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A GILT-LAQUERED WOOD FIGURE OF SERCHEN KHADING DORJE LUMO GYAL
A GILT-LAQUERED WOOD FIGURE OF SERCHEN KHADING DORJE LUMO GYAL
A GILT-LAQUERED WOOD FIGURE OF SERCHEN KHADING DORJE LUMO GYAL
A GILT-LAQUERED WOOD FIGURE OF SERCHEN KHADING DORJE LUMO GYAL
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PROPERTY FROM A PRIVATE EAST COAST COLLECTION
A GILT-LAQUERED WOOD FIGURE OF SERCHEN KHADING DORJE LUMO GYAL

TIBETO-CHINESE, 18TH CENTURY

Details
A GILT-LAQUERED WOOD FIGURE OF SERCHEN KHADING DORJE LUMO GYAL
TIBETO-CHINESE, 18TH CENTURY
30 ½ in. (77 cm.) high
Provenance
Spink & Son, Ltd., London, by 1998.
Christie's New York, 20 September 2000, lot 113 (part).
Literature
Spink & Son, Ltd., Body, Speech, and Mind, London, 1998, p. 36, cat. no. 19 (part).
Himalayan Art Resources, item no. 34071.
Exhibited

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Tristan Bruck
Tristan Bruck Indian, Himalayan & Southeast Asian Art

Lot Essay

This striking gilt-lacquered wood figure depicts the indigenous Tibetan mountain goddess, Serchen Khading Dorje Lumo Gyal, one of the twelve deities that make up the group known as the Tanma Chunyi. The Tanma Chunyi are considered deified female personifications of mountains, and were worshipped in Tibet prior to the introduction of Buddhism. The legendary eighth-century Buddhist master, Padmasambhava, was said to have subdued the Tanma Chunyi, and in doing so, incorporated the group into the Buddhist canon. In reality, the goddesses were likely assimilated into Buddhism to strengthen the local Tibetan population’s ties to the new religion. As such, the Tanma Chunyi are some of the oldest deities in the Tibetan Buddhist canon, and can be found across the four main sects of Tibetan Buddhism.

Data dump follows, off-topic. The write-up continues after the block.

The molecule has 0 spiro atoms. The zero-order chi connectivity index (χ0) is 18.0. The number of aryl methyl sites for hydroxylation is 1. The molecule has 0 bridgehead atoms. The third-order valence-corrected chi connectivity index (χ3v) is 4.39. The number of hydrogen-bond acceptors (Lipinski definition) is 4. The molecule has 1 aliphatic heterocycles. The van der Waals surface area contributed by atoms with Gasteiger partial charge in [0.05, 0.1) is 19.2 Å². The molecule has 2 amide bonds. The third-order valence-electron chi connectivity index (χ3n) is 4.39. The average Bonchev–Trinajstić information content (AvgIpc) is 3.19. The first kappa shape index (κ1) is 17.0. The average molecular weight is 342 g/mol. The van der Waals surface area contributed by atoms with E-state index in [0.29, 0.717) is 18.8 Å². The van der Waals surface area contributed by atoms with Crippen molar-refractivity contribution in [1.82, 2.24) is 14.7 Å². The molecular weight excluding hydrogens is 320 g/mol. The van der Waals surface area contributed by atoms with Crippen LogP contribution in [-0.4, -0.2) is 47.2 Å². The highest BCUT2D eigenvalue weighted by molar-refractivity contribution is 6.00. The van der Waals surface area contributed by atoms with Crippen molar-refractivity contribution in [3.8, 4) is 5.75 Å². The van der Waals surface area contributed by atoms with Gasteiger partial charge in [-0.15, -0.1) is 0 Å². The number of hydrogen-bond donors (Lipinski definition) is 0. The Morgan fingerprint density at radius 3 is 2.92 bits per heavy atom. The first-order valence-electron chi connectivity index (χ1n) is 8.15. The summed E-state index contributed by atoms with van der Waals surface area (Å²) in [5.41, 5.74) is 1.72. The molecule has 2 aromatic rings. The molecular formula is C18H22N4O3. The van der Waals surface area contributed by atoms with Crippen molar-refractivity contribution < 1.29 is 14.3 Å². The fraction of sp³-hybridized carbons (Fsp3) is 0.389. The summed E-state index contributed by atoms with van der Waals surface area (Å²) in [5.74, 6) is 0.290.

Within the Gelugpa sect, the Tanma Chunyi became retinue figures to the goddess, Shri Devi Magzor Gyalmo. Worship of Shri Devi Magzor Gyalmo, with the Tanma Chunyi as her retinue figures, became popularized by the Fifth Dalai Lama, Ngawang Lobsang Gyatso (1617-1682). In his attempt to unify Tibet, the Great Fifth cleverly sensed the wide appeal of the Tanma Chunyi, given the local population’s strong ties to the indigenous mountain deities. The Gelugpa success in achieving supremacy in Tibet in the seventeenth century resulted in close ties to the imperial Qing court in China, and hundreds of Gelugpa temples were built in Beijing and its environs.
The present figure is carried out in a distinct style that emerged from the Qing patronization of Tibetan Buddhism, which has been referred to as Tibeto-Chinese or Lamaist. The application of lacquer over a wood structure was more common to China than to Tibet, and the reddish-gilding and facial features, with triangular nose and semi-circular brows are characteristic of the eighteenth-century Buddhist art of lamaist Beijing. The present figure was almost certainly part of a larger sect, perhaps of nineteen or twenty-four total figures, that were commissioned for a Tibetan Buddhist temple in China. Another figure from the same set was sold at Christie’s New York, 16 September 2014, lot 270 (illustrated at left); two more figures, likely from the same set as the present figure, are in the collection of the Musée Guimet in Paris, illustrated by G. Beguin in Terreur et Magie: Dieux farouches du Musée Guimet, Brussels, 1989, pp. 27 and 29, nos. 4 and 5. A fifth example, also likely to be from the same set, is in a private collection and illustrated on Himalayan Art Resources (himalayanart.org), item no. 36240.

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